We built our model to fly when it makes sense to fly and to park when there isn’t that demand. For example on Tuesdays in Vegas we don’t fly because there’s no leisure demand for that. But Thursdays and Fridays or Sundays and Mondays we’ll ramp up and start flying a lot. In September, we really park our fleet and don’t fly as much. The whole airline is built on that. I think what’s really helpful in understanding the dynamics is we see pockets of demand at certain periods of time and we deploy our assets during those periods of time, and when there’s not, we’ll park. That’s why the routes you’ll see are two times a week, three times a week.

When we think about Covid, it was just an intensified version of our model. You’re flexing up in capacity when you find pockets of demand.

Since so many Americans postponed vacations during the pandemic, do you expect summer vacation season to be longer this year?

We were pleasantly surprised by September [2020] demand. We can definitely see that again in 2021. If we start seeing September could be a more-than-normal flying month, we’ll be able to capture that demand pretty quickly.

When is peak season for you?

In historical terms, March has been our peak and mid-June through August. 

Are there any airports that are normally busy that you’ve seen an opportunity to get into?

We’re not too focused on that. A lot of airports out there that have come to us that are wanting us to grow into their airports as well particularly because we’re one of the few carriers that are talking about growth. We’re able to get into all the airports that we’ve been planning to.

Boston, or [Chicago] Midway, we probably could have gotten in there but it’s [a] greater [opportunity] today than it was a year ago.

What are your expectations for spring break?

It’s not going to be as good as we would have seen in 2019 but relative to last year or different periods in 2020 it’ll be considered a peak period and we’ll do fine. I wouldn’t be surprised if in 2022 it’s closer to normal.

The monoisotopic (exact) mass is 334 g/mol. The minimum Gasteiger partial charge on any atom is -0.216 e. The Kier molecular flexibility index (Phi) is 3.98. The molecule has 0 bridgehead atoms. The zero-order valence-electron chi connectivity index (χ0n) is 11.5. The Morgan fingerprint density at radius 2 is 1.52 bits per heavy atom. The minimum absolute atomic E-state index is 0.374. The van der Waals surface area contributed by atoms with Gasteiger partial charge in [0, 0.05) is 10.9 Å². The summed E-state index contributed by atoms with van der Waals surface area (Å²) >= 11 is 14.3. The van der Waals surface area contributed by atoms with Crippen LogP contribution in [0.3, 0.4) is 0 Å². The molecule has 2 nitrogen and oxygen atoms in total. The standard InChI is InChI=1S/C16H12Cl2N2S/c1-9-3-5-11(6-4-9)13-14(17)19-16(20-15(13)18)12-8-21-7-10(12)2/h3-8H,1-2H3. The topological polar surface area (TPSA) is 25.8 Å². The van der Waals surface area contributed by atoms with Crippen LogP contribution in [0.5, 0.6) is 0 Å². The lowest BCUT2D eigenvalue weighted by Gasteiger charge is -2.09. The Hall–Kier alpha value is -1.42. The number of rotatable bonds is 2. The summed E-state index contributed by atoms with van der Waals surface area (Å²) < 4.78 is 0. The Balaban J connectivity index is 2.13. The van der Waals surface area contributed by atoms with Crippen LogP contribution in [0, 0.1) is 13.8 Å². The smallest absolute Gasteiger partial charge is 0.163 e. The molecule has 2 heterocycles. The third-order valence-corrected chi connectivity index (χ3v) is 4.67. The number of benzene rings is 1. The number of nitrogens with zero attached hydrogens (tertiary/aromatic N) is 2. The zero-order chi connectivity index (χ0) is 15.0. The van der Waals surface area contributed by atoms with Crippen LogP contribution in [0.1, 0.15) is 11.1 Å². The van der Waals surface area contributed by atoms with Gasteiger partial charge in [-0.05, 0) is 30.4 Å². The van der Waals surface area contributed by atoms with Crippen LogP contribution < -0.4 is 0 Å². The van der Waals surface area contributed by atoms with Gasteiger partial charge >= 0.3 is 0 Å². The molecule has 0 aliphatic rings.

You’re still burning cash?

Daily bookings of close to $3.5 million a day is breakeven for the first quarter, but … $4 million a day, you’ll be close to breakeven on your debt and your capex.

Our data suggests we should see improvements. I think there is a likely scenario that we’ll be EPS positive in 2021.

How has airline customer behavior changed in the pandemic?

It’s pretty interesting what we saw during 2020. One we could probably call a reverse flow, meaning from some of the bigger cities such as Las Vegas you were seeing originating traffic from Las Vegas, which is typically a destination city for us, going north to more of the open, wide outdoors: Montana, Idaho, to Northern California, which we taglined that “nonstop to nature.”

We also saw some positive signs on work, stay, play. The remote working atmosphere. In Las Vegas, for example [we] market to customers that could come to Vegas and spend a lot of time [there] … partner with hoteliers to say you can work here, play here. Things like that were unique.

Also, close-in bookings. Pre-pandemic, our booking curve would average maybe 40-45 days. During the pandemic, in the midst of it, you were seven-10 days [ahead of the flight], and we’re still just under 20 days so it’s still a relatively close-in booking curve. So what we tried to do for our customers is we provided a lot of flexibility so they could change their flights for free.

Do you expect the trend of last-minute bookings to last?

I think there still will be, especially with the fluidity of the situation with Covid. As more time passes and more vaccinations, you’ll naturally get back to that elongated booking curve.

Do you know everywhere you’re going to fly in 2021?